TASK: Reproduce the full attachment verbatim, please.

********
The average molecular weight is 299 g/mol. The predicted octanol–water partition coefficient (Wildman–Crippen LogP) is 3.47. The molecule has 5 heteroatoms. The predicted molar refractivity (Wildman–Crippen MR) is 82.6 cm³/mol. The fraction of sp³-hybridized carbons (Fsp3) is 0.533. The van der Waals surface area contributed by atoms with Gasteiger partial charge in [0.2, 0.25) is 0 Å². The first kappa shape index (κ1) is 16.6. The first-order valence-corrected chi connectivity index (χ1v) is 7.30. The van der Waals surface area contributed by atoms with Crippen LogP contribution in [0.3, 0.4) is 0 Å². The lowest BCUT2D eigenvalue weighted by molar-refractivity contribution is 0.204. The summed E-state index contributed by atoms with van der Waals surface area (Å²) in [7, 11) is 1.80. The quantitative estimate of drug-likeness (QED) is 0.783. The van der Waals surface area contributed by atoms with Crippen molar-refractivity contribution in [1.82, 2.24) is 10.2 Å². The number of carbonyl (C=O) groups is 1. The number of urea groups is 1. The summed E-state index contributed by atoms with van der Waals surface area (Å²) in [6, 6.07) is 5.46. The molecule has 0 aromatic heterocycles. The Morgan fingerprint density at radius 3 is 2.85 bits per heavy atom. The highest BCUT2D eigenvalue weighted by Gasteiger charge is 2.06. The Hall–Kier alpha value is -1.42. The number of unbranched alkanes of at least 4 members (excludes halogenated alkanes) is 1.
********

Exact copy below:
The average molecular weight is 299 g/mol. The predicted octanol–water partition coefficient (Wildman–Crippen LogP) is 3.47. The molecule has 5 heteroatoms. The predicted molar refractivity (Wildman–Crippen MR) is 82.6 cm³/mol. The fraction of sp³-hybridized carbons (Fsp3) is 0.533. The van der Waals surface area contributed by atoms with Gasteiger partial charge in [0.2, 0.25) is 0 Å². The first kappa shape index (κ1) is 16.6. The first-order valence-corrected chi connectivity index (χ1v) is 7.30. The van der Waals surface area contributed by atoms with Crippen LogP contribution in [0.3, 0.4) is 0 Å². The lowest BCUT2D eigenvalue weighted by molar-refractivity contribution is 0.204. The summed E-state index contributed by atoms with van der Waals surface area (Å²) in [7, 11) is 1.80. The quantitative estimate of drug-likeness (QED) is 0.783. The van der Waals surface area contributed by atoms with Crippen molar-refractivity contribution in [1.82, 2.24) is 10.2 Å². The number of carbonyl (C=O) groups is 1. The number of urea groups is 1. The summed E-state index contributed by atoms with van der Waals surface area (Å²) in [6, 6.07) is 5.46. The molecule has 0 aromatic heterocycles. The Morgan fingerprint density at radius 3 is 2.85 bits per heavy atom. The highest BCUT2D eigenvalue weighted by Gasteiger charge is 2.06. The Hall–Kier alpha value is -1.42. The number of unbranched alkanes of at least 4 members (excludes halogenated alkanes) is 1.